Friday July 11,2008- The White Lady

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Friday July 11,2008- The White Lady

Post by AutumnSims on 11th July 2008, 3:55 pm

We all know and love her.
She goes by many names and has just as many death scenes

A White Lady is a type of female ghost who is supposed to have died tragically or suffered trauma in life. White Lady legends are found around the world. Common to many of them is the theme of losing or being betrayed by a husband or fiancé. They are often associated with an individual family line, as a harbinger of death. When one of these ghosts is seen it indicates that someone in the family is going to die

United States
The gold rush ghost town of Bodie, California, is home to many ghost stories. One involves "The White Lady," a woman who was affianced to a miner from Bodie. On his way to trade his gold for cash, he rented room #19 at the Bridgeport Inn in nearby Bridgeport and left his fiancée in the safety of the inn, as he felt it too dangerous for her to accompany him on his journey. Unfortunately, the miner was robbed and killed on his way to claim his fortune. Upon hearing of his demise, distraught and unsure of what to do next, the White Lady hung herself in her room. An apparition of a woman dressed in white (possibly in a wedding dress) is said to walk the halls of the Bridgeport Inn to this day, waiting for her lover’s return.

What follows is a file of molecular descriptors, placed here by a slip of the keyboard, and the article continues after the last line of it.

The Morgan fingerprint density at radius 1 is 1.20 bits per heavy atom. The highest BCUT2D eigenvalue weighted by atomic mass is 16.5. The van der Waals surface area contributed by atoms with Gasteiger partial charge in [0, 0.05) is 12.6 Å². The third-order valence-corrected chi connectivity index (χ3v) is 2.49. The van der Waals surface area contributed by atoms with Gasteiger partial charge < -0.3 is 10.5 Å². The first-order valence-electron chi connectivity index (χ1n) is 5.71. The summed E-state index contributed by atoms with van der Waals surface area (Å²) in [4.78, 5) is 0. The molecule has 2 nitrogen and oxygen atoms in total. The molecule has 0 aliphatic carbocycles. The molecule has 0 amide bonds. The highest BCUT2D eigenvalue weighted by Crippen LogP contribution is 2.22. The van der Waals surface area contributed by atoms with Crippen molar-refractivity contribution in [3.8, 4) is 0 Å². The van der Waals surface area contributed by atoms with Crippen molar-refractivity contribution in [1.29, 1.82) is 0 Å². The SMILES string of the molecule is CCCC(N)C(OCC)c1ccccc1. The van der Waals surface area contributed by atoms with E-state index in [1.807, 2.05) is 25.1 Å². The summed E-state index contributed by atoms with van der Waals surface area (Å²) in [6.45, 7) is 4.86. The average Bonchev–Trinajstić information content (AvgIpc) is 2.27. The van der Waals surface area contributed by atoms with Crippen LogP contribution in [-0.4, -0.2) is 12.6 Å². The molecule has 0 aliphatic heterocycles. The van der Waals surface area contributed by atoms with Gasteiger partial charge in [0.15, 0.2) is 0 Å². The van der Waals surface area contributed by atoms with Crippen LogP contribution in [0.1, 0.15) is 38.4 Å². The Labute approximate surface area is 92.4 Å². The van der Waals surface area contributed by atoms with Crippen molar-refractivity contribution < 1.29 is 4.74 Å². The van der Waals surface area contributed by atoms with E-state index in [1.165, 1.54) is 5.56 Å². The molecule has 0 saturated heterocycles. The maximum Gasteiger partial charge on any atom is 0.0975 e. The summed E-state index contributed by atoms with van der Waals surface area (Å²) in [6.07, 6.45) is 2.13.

Great Britain
Castle Huntly, Scotland, is said to be haunted by a young woman dressed in flowing white robes. There are various stories concerning her history, one of which is that she was a daughter of the Lyon family who occupied the castle in the 17th century. When her affair with a manservant was discovered, she was banished to a high tower overlooking the battlements. Unable to endure her suffering, she threw herself to her death from the tower. The ghost of the White Lady has been seen a number of times over the years, often on the grounds surrounding the castle. She has also been seen in the room in which she was imprisoned.

Charles Fort, a former British military station near Kinsale, is said to be haunted by a White Lady:
Colonel Warrender, the governor appointed to the fort shortly after its completion, had a daughter named "Willful" who married Sir Trevor Ashurst. On their wedding night, as they walked along the battlements of the fort, the bride desired some of the flowers that grew on the rocks beneath the wall. The nearby sentry offered to fetch the flowers if Sir Trevor would take his place while he did so.
Sir Trevor agreed, taking the sentry’s greatcoat and musket and standing at his post. While waiting for the sentry to return, Sir Trevor, exhausted by the day’s excitement and the alcohol he had consumed at the wedding, fell asleep. When the governor made his round of the sentries, he became angry and shot Sir Trevor for sleeping on duty.
After inspecting the body, he realized his mistake. When his daughter learned what had happened, she flung herself off the battlements, later reappearing as the White Lady of Charles Fort.
The ghost has been sighted on several occasions. Major Black, who served in the fort in the early 1800s, reported seeing her figure passing up and down the stairs. In 1880, Captain Marvell Hull and Lieutenant Hartland reported being confronted by a woman in a white dress. When she turned towards them, they saw that her face, while beautiful, was entirely colorless. She then passed through a locked door. Other officers of the fort once reported being flung down the stairs by an invisible source.[8]